Fire In Kinston

Kinston, N.C., Jan. 5. – Fire in the large brick building owned by Dr. A.R. Miller, located on South Queen Street, about 6 o’clock last evening, caused a loss of from eight to ten thousand dollars.  The flames were just under the metal roof – a very hard place to reach with water.

The fire burned steadily until about 9 o’clock before the firemen had gotten it under control.  The stocks of the several stores under the building were practically ruined by the water.

Source: “Fire In Kinston.” Times-Dispatch [Richmond, VA] 6 Jan. 1904. Chronicling America. Library of Congress. <;.


Tragic Death of 5 Children

While perusing the digital newspaper collection, Old Historical Western New York State newspapers, I located the following mention in the December 20, 1964 issue of a newspaper of Binghamton, NY.

“At Least 28 Perish in Fires Across Country” was the name of the article, and in it was mentioned that “Five children burned to death when fire destroyed their fram home near Kinston, N.C.  Their mother, Mrs. Berda Spence, escaped without injury from the burning tenant house.”

A quick search of the database of NC Death Certificates at quickly revealed the children’s names and ages:

Bobby Charles Spencer, age 9 –  (13 Apr 1955 – 19 Dec 1964)
Brenda Joyce Spencer, age 5 –   (25 Apr 1959 – 19 Dec 1964)
Linda Faye Spencer, age 5  – (25 Apr 1959 – 19 Dec 1964)
Ervin Ray Spencer, age 20 months – (15 Apr 1963 – 19 Dec 1964)
Arline Spencer, age 6 months – (27 Jun 1964 – 19 Dec 1964)

How tragic for the family to lose 5 children in one day.  This story also appears on, though some of the names are slightly different.  Based on the death certificate data, it seems their mother’s name was Verdia, and while Arlene is said to be a cousin on the GenDisasters site, her death certificate has Verdia as her mom.

Death of John Thompson

John Thompson, colored, who was so seriously injured at Hines Bros.’ lumber mills Wednesday, by a piece of lumber flying off from one of the rip saws, died last night from the effects received.  He never regained consciousness at all, and was in such critical condition, which would not allow necessary operation.

Source: The Times [Richmond, VA] 1 Dec. 1900. Chronicling America. Library of Congress. <;.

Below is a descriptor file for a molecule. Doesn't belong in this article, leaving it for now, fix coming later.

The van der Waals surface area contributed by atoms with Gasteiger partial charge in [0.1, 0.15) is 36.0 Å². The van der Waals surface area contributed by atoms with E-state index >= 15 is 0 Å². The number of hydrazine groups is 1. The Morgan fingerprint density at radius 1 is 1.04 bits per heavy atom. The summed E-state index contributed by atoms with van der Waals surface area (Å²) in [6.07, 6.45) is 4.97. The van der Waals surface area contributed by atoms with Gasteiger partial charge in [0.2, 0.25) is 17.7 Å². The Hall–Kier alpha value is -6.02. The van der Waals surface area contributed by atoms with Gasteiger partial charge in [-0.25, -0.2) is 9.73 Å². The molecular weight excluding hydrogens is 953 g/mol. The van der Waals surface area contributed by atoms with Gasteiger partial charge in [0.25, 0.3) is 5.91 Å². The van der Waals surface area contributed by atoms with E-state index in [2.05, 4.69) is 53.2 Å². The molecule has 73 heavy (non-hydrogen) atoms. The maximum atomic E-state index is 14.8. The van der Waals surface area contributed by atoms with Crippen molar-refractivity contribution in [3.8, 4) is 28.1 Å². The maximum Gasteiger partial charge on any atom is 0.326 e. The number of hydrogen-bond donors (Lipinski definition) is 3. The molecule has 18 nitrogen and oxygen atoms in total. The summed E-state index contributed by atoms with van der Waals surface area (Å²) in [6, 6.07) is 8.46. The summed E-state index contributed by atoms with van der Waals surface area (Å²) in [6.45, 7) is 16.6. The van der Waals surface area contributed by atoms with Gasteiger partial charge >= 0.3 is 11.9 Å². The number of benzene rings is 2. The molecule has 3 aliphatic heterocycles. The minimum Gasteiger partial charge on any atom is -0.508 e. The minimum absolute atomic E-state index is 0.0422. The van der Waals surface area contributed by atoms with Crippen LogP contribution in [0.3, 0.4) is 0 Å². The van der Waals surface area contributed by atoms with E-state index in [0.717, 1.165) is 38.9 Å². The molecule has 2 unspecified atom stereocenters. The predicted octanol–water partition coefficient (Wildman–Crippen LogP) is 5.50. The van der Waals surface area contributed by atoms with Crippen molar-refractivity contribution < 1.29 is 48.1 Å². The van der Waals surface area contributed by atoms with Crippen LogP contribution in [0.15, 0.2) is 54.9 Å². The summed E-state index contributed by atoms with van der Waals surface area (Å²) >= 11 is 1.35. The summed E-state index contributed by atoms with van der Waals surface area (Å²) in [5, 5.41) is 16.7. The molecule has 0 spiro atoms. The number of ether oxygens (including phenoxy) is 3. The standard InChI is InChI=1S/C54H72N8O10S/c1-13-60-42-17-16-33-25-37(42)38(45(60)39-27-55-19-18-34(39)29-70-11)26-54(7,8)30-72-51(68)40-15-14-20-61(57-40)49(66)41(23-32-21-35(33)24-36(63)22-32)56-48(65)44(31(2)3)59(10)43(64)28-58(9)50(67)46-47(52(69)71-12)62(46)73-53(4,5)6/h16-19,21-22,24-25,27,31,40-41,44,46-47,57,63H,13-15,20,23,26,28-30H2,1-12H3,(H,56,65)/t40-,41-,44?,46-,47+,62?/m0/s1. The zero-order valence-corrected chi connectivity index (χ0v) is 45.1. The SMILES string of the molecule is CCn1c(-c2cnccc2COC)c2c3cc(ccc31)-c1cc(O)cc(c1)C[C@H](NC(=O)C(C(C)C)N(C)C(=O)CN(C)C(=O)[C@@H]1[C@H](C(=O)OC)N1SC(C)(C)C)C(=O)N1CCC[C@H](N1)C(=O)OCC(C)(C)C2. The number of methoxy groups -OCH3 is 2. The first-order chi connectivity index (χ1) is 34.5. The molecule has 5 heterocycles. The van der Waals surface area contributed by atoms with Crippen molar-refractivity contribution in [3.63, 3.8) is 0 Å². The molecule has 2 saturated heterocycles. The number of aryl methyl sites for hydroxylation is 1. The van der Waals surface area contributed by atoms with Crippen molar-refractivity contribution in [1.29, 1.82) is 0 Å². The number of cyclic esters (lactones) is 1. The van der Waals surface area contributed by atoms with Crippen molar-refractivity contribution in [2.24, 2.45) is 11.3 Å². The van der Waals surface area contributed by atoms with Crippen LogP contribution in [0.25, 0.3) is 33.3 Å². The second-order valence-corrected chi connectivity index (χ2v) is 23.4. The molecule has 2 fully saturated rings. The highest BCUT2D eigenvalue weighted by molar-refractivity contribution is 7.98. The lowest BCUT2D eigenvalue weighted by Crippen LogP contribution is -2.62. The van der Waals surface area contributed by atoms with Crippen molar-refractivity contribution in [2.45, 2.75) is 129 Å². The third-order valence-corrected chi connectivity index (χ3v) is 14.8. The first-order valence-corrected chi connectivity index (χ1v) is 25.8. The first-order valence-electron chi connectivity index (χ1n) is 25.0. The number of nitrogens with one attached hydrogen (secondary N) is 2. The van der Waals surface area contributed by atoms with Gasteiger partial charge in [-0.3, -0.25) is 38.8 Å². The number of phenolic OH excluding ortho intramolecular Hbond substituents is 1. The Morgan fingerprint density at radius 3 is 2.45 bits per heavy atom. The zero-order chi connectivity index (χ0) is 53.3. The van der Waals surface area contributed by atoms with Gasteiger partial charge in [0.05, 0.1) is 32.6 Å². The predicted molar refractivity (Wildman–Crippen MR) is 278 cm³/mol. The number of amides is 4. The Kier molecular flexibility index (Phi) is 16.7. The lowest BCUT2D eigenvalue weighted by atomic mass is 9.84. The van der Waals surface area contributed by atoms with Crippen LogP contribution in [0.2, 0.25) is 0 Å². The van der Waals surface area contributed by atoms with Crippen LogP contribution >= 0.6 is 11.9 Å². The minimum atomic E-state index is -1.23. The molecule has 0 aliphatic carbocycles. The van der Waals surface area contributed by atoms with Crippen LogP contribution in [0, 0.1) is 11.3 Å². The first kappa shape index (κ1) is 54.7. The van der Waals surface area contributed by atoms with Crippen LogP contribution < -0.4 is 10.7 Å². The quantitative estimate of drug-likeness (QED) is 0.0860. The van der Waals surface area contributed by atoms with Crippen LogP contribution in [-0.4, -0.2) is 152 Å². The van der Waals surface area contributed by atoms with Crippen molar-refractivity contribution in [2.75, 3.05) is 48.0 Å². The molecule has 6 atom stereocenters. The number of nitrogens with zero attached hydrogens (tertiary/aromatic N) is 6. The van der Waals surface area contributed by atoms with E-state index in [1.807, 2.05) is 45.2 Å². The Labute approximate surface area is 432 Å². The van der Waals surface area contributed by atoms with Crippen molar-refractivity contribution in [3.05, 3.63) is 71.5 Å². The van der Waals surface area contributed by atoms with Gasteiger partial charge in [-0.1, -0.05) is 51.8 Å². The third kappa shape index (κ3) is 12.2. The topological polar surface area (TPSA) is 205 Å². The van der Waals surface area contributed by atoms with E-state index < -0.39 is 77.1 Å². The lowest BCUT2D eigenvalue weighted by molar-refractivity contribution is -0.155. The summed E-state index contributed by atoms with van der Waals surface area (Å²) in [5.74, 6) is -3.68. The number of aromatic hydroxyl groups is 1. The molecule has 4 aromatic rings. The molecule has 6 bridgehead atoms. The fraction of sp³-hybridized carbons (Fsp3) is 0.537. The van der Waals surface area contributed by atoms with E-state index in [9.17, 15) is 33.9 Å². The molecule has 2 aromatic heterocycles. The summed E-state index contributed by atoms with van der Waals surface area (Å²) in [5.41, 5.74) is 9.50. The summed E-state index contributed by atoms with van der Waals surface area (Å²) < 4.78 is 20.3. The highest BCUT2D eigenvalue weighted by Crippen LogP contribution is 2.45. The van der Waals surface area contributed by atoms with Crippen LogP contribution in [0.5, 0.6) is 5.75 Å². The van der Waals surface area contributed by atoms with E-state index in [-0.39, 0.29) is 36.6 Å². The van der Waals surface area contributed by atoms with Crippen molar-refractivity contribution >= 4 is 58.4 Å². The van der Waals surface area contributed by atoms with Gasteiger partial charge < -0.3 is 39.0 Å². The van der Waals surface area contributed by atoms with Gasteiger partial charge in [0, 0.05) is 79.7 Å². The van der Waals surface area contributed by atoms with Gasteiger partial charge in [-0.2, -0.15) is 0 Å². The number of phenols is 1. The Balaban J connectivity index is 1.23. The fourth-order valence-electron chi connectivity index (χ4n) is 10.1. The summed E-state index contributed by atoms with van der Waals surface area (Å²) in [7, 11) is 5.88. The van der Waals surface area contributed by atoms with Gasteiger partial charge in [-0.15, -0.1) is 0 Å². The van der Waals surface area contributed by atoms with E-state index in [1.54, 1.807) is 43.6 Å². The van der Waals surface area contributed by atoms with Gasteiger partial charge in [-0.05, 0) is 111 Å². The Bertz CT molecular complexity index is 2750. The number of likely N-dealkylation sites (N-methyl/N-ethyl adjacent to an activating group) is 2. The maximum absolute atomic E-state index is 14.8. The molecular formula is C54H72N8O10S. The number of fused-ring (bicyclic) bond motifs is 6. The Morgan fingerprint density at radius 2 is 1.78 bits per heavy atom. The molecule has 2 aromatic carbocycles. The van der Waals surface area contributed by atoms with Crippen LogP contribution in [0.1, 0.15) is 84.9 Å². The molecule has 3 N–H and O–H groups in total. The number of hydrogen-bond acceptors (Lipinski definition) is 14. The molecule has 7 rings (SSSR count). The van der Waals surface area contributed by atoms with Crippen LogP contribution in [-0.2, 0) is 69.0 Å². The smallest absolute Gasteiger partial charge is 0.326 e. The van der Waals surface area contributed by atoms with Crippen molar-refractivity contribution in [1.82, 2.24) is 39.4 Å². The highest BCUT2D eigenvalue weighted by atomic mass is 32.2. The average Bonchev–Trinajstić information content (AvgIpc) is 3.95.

Negro Killed

Negro Killed: Shot by Policeman at Kinston While Breaking Into a Store
(Special to the Times-Dispatch)

Kinston, N.C., February 11 – This morning about 3 o’clock Night Policeman J.J. Dunn, while making his beat on North Queen Street, saw a negro named Walter Houston, alias Hunter, entering the store of W.W. Triton through the back way.  The officer fired at him seven times, three balls taking effect.  As soon as he started the firing the negro jumped and ran out through an alley, which opened on North Street, where he fell dead and lay until 9 o’clock, when Coroner R.W. Wooten viewed the body.  No inquest was deemed  necessary.  The body was turned over to the sheriff for burial.

When he searched this morning the authorities found only one apple in his pocket, but it is reported that he had already broken in one or two more places before he had gotten to Mr. Triton’s place of business, and had carried clothing, shoes, etc., away to some of his partners.

Source: “Negro Killed.” Times-Dispatch [Richmond, VA] 12 Feb. 1903. Chronicling America. Library of Congress. <;.

Boy Kills His Sister

Shoots Her With Flobert Rifle and Denies Knowledge of Crime

Kinston, N.C.,  April 21. – A twelve year-old son of Gas Sears, colored, who lives twelve miles from Kinston, yesterday shot his little two year-old sister to death with a Flobert rifle.  None of the family was at the house when the shooting took place.  The boy is an epileptic and almost  an idiot, though he had cunning enough to deny shooting the little girl, and tried to place the blame on someone else, but evidence that he did the shooting himself is conclusive.  The family of Sears has had quite a tragic career.  Two years ago the home was burned, and two children lost their lives in the fire.

Source: “Boy Kills His Sister.” Richmond Planet [Richmond, VA] 30 Apr. 1910. Chronicling America. Library of Congress. <;.

Death of T.J. Meacham

From the February 1, 1900 issue of The Times newspaper of Richmond, VA.

Kinston, NC., Jan 31 — Mr. T.J. Meacham died Monday at 12 o’clock, at his home in Kinston, of heart trouble, aged sixty-one years.  He had been in feeble health for months, and had been confined in bed for about four weeks.  The burial took place yesterday afternoon in the Kinston Cemetery.  The funeral services were conducted at his home by Rev. D.H. Tuttle. He had been the agent of the Atlantic Coast Line depot here since the road was built to Kinston.  The sympathy of the people of Kinston goes out to the bereaved family.

Arrested For Murder

From the February 1, 1900 issue of The Times newspaper of Richmond, VA.

Kinston, N.C., Jan 31 – McCoy Waters was arrested in Kinston this morning, charged with murder.  The facts in the case are about as follows:  

A man living in Kinston was during the year 1898 a Pinkerton detective in the State of Georgia.  The crime of murder was committed by one McCoy Waters, at Douglas, Ga.  This Pinkerton detective had known Waters before the crime was committed.  Waters skipped and was not apprehended.  

This Pinkerton detective moved to Kinston about a year ago to engage in business.  A short time ago he saw the man Waters.  He corresponded with the authorities in Georgia, and made sure he was after the right man, and also found that a reward of $50 was offered for his capture.  A warrant was issued this morning, and Waters was arrested by Policeman Brinson and Messrs. H.C. Brewer, J.H. Rouse and Albert Phillips.  Upon his arrest he neither denied or affirmed the charge.  He was lodged in the jail here.  Waters is a man about fifty years of age, and weighs about 160 pounds.  There seems to be no doubt that he is the right man.